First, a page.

The language isn’t much of a barrier, with Malmö being both in Sweden, where proficiency in English is impeccable, and it being a World city, I can get around with my English. However, this does not mean I’m not going to learn Swedish. Being interested in languages it’s a must. Having been learning the language on & off for years, now is the time to get my head down and learn it!

I have wanted to move to Norden for years and visiting Copenhagen/ Malmö 3 times in the last 12 months I had truly fallen in love with it! So before Brexit totally stops us, we are trying. We cannot do more than simply try.

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A reason I love Malmö is how multi-cultural it is! Supposedly the city is home to people from 170 countries of this world. Which is bloody fantastic! It is so important, in these times, seeing the rise of Rightwing populism and xenophobic rhetoric and attitudes, that we expose ourself to as many cultures as  we can. Hopefully then, people will humanise eachother which stops the main strategy of the current Right; to de-huminise and see people from different nationalities as ‘other’ and usually, therefore, lesser.

Being only across the bridge from Copenhagen (and a hell of a lot cheaper!) loads of infrastructure has crossed over. So, whilst Copenhagen is the top city for cyclists in the world, Malmö is also in the Top Ten.

Ever since the Öresundsbron/Øresundsbroen  (the setting for the Nordic Noir drama, The Bridge) opened in July, 2000, Malmö has benefitted from being Linked to it’s Danish sis. These days Malmö is a young, creative city, reportedly one of the most inventive cities in the world. So much is happening these days, so many startups! Like the Studio Malmö, or Media Evolution City.  Malmö even, recently hosted the Eurovision Song Contest in 2013, following singer, Loreen taking the crown in Baku, Azerbaijan with her song ‘Euphoria’.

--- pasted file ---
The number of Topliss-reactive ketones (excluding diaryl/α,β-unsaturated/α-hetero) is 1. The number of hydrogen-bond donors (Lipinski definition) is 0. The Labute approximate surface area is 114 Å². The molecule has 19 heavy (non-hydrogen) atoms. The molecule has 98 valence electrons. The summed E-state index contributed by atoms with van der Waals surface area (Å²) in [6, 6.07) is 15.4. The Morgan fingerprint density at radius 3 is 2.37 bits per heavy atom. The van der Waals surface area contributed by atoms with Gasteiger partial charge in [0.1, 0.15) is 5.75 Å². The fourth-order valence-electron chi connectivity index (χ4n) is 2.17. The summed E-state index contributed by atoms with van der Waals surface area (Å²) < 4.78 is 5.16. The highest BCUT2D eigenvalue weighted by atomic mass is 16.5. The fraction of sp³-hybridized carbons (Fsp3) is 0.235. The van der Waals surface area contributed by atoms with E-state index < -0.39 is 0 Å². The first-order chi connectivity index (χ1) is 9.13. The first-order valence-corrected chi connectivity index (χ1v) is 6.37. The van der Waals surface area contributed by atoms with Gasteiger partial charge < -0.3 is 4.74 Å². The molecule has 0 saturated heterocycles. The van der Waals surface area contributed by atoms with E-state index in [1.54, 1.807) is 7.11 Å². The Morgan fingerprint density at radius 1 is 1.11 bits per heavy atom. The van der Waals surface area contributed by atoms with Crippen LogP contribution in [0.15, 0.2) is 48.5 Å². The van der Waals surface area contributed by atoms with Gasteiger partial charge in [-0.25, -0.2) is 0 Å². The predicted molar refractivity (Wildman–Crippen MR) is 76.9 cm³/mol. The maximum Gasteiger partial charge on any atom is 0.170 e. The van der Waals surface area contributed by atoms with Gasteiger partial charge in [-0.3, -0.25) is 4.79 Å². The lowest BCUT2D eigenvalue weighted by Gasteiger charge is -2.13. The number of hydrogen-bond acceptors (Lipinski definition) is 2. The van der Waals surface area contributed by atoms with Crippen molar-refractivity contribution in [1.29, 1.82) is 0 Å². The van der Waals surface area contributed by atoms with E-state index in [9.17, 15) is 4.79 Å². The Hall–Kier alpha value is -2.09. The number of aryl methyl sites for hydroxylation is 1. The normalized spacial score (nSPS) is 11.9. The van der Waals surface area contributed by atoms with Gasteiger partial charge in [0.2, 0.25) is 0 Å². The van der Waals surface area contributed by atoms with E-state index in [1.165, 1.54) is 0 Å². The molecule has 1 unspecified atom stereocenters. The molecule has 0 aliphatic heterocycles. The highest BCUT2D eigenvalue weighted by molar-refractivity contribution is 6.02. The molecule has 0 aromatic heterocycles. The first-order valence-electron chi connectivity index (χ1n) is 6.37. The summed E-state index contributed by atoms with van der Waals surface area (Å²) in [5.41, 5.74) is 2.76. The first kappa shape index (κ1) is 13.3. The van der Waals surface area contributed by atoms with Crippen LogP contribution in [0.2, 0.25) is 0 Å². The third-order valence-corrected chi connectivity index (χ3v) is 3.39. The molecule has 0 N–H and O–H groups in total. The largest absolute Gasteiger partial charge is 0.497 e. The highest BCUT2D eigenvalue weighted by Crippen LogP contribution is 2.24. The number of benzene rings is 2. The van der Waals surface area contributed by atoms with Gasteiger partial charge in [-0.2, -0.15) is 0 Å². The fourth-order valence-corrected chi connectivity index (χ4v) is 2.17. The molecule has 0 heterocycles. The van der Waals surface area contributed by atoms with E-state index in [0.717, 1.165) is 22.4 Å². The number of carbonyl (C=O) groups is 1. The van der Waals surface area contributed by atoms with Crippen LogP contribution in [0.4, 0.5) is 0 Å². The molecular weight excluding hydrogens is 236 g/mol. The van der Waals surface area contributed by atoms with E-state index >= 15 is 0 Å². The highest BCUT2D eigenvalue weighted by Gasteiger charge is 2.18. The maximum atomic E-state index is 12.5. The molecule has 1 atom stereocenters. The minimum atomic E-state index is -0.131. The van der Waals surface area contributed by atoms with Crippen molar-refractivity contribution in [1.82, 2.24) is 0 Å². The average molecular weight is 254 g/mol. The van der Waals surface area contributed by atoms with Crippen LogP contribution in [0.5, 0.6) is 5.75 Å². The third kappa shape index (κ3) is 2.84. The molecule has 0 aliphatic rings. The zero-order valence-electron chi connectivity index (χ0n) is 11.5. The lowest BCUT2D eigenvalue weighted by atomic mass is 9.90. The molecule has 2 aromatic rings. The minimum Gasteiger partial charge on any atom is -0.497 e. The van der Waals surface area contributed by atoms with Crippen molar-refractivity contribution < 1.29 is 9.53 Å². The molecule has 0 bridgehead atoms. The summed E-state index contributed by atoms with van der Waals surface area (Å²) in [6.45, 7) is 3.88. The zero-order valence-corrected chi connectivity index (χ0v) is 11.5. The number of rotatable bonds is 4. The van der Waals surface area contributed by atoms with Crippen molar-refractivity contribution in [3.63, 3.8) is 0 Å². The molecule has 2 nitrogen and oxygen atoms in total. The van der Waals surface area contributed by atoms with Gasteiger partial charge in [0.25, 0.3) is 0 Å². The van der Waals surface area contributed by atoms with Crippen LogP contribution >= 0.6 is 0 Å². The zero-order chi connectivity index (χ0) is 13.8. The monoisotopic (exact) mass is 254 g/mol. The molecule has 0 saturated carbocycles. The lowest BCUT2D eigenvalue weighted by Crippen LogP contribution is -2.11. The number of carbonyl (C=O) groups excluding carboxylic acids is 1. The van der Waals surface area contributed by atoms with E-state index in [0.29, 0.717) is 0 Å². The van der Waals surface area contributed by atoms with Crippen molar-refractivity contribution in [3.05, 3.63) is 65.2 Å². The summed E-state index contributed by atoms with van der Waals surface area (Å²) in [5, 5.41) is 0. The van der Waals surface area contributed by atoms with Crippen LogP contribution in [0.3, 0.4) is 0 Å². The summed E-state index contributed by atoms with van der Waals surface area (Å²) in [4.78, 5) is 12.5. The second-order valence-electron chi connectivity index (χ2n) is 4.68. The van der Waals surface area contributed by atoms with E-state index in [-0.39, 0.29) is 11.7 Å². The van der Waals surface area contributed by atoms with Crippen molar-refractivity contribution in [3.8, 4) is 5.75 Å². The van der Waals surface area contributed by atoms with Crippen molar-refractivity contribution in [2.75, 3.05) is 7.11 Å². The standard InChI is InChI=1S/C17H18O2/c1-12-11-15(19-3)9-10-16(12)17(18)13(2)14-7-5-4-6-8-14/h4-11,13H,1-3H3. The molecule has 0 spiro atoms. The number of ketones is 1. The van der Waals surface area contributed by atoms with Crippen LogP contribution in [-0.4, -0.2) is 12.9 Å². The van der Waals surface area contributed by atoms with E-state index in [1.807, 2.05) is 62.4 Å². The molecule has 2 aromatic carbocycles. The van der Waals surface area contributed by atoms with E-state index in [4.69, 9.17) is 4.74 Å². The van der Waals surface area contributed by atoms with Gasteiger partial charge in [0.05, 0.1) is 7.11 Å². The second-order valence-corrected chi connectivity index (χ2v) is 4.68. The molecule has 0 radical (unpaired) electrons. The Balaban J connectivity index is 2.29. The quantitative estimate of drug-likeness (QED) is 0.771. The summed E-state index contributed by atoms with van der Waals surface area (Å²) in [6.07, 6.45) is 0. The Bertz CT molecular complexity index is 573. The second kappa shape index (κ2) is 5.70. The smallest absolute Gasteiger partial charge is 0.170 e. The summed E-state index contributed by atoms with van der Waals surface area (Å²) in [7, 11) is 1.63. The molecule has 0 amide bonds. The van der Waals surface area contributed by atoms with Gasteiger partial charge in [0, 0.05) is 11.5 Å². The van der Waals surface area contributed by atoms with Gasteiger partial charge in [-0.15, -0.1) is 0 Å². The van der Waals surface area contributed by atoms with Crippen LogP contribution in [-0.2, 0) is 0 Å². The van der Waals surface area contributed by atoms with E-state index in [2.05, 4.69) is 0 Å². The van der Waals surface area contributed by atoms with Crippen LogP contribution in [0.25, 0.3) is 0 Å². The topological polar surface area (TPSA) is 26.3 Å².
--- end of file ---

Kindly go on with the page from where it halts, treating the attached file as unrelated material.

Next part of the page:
As a foodie, the city seems like heaven for me! There’s new places popping up all the time, providing great food/ drink. From the new gourmet/ artisan food market, Saluhall, Djäkne kaffe, a quality coffee shop & great place for fika, the HQ of one of the most innovative vegan brands in the world, Oatly to Wunderchef, a new innovative food delivery service, serving up home-cooked food.

Or for the restauranteur, there’s, Michelin starred, Bastard, to amazing concept canteen, Saltimporten. You can pretty much get any cuisine in the city, with it being so diverse. The shawarma you can get there, is one of the best I’ve ever tasted and as a Brit, thinking i’ll miss the unctuous cuisine of back home, well no fear, theres even a fish & chip shop in Malmö. I love it!

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And as a design lover, it’s simply amazing. Being only 30 mins from the Design Mecca that is Copenhagen, you are spoilt for choice in Malmö. There are plenty of design & interior shops, written about here. The city is home to Scandinavia’s tallest structure, The Turning Torso, designed by architect Santiago Calatrava. There is also the Form Design Center, home to the famous and coveted Cocoa Ögon poster by Midcentury master, Olle Eksell. The city is home to my friend’s design brand, Emerybloom. Check them out if you’re looking for amazing prints for your interior! Malmö even has its own Moderna Museet, it’s like the Comparison between Malmö and Stockholm; Stockholm is bigger, Malmö is smaller, but both are as cool as eachother!

 

I cannot wait to move! If you haven’t noticed I’ve fallen completely in love with the city;

Jag älskar dig malmo! Ses Snart!

Food:Pep up your porridge!

Everyone knows a good breakfast is the cornerstone of a good day, right?

 

Sometimes we skip it, thinking we’ll grab something on the way, or worse sometimes, we settle for a breakfast that’s merely adequate rather than sublime.